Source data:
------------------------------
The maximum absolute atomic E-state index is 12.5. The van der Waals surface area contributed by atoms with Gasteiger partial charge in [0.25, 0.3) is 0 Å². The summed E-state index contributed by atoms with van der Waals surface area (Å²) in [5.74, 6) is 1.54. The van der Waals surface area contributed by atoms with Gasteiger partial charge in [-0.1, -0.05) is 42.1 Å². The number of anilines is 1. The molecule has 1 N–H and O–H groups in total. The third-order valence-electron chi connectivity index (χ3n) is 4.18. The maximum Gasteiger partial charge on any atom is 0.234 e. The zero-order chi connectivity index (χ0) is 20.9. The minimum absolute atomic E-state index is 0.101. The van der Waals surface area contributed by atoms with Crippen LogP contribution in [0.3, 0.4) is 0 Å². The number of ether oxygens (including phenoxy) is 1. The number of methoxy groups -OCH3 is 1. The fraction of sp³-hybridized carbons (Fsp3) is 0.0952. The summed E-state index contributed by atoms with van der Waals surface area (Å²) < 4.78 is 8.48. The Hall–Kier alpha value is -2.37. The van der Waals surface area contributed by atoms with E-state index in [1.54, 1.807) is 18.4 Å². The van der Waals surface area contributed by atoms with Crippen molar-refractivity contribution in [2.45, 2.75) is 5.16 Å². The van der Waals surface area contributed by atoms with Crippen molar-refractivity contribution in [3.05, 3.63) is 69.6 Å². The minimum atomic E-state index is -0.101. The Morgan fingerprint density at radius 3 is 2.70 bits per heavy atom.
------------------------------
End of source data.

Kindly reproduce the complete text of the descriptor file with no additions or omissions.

The maximum absolute atomic E-state index is 12.5. The van der Waals surface area contributed by atoms with Gasteiger partial charge in [0.25, 0.3) is 0 Å². The summed E-state index contributed by atoms with van der Waals surface area (Å²) in [5.74, 6) is 1.54. The van der Waals surface area contributed by atoms with Gasteiger partial charge in [-0.1, -0.05) is 42.1 Å². The number of anilines is 1. The molecule has 1 N–H and O–H groups in total. The third-order valence-electron chi connectivity index (χ3n) is 4.18. The maximum Gasteiger partial charge on any atom is 0.234 e. The zero-order chi connectivity index (χ0) is 20.9. The minimum absolute atomic E-state index is 0.101. The van der Waals surface area contributed by atoms with Crippen LogP contribution in [0.3, 0.4) is 0 Å². The number of ether oxygens (including phenoxy) is 1. The number of methoxy groups -OCH3 is 1. The fraction of sp³-hybridized carbons (Fsp3) is 0.0952. The summed E-state index contributed by atoms with van der Waals surface area (Å²) < 4.78 is 8.48. The Hall–Kier alpha value is -2.37. The van der Waals surface area contributed by atoms with E-state index in [1.54, 1.807) is 18.4 Å². The van der Waals surface area contributed by atoms with Crippen molar-refractivity contribution in [2.45, 2.75) is 5.16 Å². The van der Waals surface area contributed by atoms with Crippen molar-refractivity contribution in [3.05, 3.63) is 69.6 Å². The minimum atomic E-state index is -0.101. The Morgan fingerprint density at radius 3 is 2.70 bits per heavy atom.